She couldn’t drive, though. She grew up in New York and never learned. However, San Marco Theatre was four blocks away and she always had wanted to work at a venue like that in college. It was behind the cash register where she met Massett.
The two decided their goal was to open a theater.
An opportunity to help build an establishment came — in Duluth, Minn. The two headed north and eloped in Winnipeg along the way in 2008.
Raising money for dream
Massett was hired to put together a two-screen theater from scratch in a town that had 80,000 people and one of the largest chain theaters blocks away.
The struggle was real, but so was the experience gained.
David-Massett was looking through websites that advertised theater rentals when she found one with a familiar name. The 5 Points Theater was up for rent back in Jacksonville.
It was a familiar place and a chance.
It needed financing, though. At minimum about $100,000 to move in and do needed renovations. Massett had $10,000 in savings. An acquaintance loaned them another $10,000. A crowdfunding campaign brought in more than $27,000. And David-Massett secured a couple of small business loans through a Utah credit union.
They did it.
They came back to Jacksonville, moved into the theater space and Massett got to work. Fabric was needed to cover distracting and acoustically unpleasant bare white walls. Risers had to be built to combat the flatness of the floor. A larger screen was needed.
Piece by piece it started coming together and they opened Dec. 9, 2011, with showings of “Melanchola” and — they almost laugh in unison when they remember — “Human Centipede 2.”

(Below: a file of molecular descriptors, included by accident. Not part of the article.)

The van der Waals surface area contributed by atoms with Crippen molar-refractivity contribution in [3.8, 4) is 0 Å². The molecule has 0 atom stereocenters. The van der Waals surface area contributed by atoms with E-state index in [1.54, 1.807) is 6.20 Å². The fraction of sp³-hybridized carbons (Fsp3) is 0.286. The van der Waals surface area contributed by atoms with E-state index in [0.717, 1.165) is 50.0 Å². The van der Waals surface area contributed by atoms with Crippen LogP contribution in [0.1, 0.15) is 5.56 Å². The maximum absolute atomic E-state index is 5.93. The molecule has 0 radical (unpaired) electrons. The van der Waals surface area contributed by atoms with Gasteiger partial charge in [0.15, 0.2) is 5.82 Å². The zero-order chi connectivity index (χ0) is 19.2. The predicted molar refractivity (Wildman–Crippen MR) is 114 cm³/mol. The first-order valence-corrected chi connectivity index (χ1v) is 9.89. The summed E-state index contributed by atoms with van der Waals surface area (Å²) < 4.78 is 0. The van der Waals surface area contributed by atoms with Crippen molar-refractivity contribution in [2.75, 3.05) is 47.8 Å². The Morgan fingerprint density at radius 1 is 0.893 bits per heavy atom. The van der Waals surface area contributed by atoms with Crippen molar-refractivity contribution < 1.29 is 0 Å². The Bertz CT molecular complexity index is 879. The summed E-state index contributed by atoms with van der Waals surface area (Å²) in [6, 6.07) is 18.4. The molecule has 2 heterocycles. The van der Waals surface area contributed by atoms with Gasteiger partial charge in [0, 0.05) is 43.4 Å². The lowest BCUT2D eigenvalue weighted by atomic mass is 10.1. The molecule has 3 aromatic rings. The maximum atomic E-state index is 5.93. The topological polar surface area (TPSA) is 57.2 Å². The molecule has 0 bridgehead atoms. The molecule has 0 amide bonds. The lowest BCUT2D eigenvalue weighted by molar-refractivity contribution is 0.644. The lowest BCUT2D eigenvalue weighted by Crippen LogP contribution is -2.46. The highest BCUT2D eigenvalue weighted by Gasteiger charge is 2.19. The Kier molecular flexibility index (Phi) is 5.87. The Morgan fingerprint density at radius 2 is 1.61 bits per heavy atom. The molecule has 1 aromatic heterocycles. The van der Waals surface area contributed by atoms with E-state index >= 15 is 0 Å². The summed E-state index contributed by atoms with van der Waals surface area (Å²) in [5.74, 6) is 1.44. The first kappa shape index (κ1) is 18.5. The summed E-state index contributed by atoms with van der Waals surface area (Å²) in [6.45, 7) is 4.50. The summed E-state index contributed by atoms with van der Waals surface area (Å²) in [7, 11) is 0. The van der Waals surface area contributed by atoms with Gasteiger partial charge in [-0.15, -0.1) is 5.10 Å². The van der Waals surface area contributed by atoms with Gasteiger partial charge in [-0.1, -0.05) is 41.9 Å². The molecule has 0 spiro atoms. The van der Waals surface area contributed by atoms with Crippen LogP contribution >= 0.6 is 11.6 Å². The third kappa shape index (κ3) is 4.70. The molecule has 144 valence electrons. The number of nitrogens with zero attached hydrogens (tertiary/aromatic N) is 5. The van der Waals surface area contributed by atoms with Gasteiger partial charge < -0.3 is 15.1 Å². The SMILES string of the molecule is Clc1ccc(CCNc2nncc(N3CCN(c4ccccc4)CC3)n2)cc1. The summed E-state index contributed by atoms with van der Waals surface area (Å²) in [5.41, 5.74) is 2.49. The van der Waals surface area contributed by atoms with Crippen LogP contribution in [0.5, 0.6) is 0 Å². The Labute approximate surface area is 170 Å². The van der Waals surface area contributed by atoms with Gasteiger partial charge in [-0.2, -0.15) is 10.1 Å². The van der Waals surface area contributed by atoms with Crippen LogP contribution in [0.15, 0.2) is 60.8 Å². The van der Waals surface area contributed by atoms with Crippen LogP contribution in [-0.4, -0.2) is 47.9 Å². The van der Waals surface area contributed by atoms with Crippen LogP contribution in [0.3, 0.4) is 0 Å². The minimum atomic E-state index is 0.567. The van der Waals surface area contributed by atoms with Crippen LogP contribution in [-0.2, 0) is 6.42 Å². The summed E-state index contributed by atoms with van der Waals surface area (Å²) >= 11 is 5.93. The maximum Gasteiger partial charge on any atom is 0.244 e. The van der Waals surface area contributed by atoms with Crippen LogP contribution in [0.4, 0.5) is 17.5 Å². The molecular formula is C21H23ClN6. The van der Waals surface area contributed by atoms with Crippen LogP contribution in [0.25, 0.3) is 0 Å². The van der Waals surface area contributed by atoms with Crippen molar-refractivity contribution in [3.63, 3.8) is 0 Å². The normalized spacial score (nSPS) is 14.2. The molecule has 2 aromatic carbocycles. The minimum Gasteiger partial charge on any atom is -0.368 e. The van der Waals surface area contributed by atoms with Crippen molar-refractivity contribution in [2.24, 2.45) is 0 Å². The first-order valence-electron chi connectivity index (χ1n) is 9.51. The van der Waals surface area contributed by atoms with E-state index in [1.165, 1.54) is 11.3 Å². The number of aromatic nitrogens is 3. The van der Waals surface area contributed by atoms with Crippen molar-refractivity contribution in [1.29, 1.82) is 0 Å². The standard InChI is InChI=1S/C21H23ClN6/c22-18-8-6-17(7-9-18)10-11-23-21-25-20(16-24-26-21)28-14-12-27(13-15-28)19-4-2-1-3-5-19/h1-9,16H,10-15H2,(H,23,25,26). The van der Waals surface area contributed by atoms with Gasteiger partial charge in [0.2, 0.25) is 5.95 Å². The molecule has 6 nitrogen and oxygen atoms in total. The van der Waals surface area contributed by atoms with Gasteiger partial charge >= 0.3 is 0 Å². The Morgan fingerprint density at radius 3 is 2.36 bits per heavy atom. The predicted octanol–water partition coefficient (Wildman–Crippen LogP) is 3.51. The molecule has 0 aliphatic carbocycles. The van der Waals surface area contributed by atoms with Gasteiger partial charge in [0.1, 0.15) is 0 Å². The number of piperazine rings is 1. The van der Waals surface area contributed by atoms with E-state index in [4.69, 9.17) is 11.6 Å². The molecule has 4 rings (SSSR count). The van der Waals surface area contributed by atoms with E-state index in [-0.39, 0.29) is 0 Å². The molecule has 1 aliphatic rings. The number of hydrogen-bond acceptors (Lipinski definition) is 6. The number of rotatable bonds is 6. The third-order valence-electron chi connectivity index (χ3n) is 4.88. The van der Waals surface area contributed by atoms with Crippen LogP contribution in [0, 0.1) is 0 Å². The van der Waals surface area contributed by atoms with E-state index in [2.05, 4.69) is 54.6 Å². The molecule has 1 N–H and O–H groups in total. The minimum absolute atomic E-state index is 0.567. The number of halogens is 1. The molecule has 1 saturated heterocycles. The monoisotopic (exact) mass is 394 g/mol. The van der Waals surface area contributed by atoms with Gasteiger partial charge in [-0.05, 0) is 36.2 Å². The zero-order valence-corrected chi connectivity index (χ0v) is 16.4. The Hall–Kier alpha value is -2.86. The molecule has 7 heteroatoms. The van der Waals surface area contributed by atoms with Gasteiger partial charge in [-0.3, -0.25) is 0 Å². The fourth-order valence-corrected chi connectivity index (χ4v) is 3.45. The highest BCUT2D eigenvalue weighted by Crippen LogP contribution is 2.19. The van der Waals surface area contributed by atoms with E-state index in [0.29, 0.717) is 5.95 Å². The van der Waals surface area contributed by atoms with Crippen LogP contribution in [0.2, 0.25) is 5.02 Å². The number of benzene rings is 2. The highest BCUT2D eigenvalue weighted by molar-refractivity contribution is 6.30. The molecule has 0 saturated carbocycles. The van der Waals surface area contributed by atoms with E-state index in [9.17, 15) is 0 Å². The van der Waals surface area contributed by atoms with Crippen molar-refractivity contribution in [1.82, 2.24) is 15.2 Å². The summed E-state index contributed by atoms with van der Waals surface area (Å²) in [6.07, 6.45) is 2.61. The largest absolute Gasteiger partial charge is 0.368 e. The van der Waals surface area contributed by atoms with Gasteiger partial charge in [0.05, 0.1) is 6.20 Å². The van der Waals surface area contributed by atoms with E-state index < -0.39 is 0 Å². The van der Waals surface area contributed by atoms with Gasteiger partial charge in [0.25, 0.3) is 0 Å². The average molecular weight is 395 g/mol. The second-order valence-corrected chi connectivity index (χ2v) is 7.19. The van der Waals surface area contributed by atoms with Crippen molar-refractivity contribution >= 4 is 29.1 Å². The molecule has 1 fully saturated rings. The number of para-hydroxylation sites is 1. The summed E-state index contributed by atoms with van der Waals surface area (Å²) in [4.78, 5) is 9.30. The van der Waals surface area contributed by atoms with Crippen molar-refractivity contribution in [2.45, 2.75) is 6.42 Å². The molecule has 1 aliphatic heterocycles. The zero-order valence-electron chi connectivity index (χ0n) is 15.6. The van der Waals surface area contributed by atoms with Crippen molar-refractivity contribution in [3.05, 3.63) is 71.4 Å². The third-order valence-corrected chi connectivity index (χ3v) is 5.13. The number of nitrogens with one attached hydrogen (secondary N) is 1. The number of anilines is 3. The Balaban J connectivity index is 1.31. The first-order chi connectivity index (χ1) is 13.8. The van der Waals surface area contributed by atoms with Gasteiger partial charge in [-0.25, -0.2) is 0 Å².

“Oh, it was a disaster,” said Massett, but not referring to the films.
Instead, he was critical of the projection. It didn’t look very good — “super janky” as he describes it, but likely nothing typical viewers would notice.
The business has since continually improved. Along the way they needed an $80,000 loan to purchase a digital projector once 35-millimeter phased out in the past couple of years. They still have the projectors to show film, too.
They have 13 employees, mostly part-time. Staffing is the most difficult part of the job, both emphatically say.
It’s an environment they’ve found has been tailor-made for emergency room nurses — they have two on staff.
The setup provides a distinct challenge. It’s like a restaurant except everyone is seated and orders at the same time, but all the work has to be done in silence. It’s the experience they’re trying to bring back.
“We want people to get excited about going to the movies again,” said David-Massett. “It’s lost appeal … the magic about it.”
Business has steadily increased and they hope to pursue a second location at the Beaches. More people are noticing the Five Points venue, too, and will be able to even more next month.
That’s when a 25-foot “blade” sign is slated to be installed outside on the marquee, orange and green neon possibly visible from Interstate 95.
This week shouldn’t be a problem attracting people, though. For Massett, it was a no-brainer decision on the film that has coincided with their fourth anniversary. It’ll certainly fare better than “The Peanuts Movie.”
“Star Wars: The Force Awakens” opens Thursday and both shows are sold out.
To create even more of an atmosphere, the two are attempting to reconstruct the franchise’s Mos Eisley Cantina in their parking lot for fans.
It’s all part of the experience they want to offer — something different. That’s been the goal all along.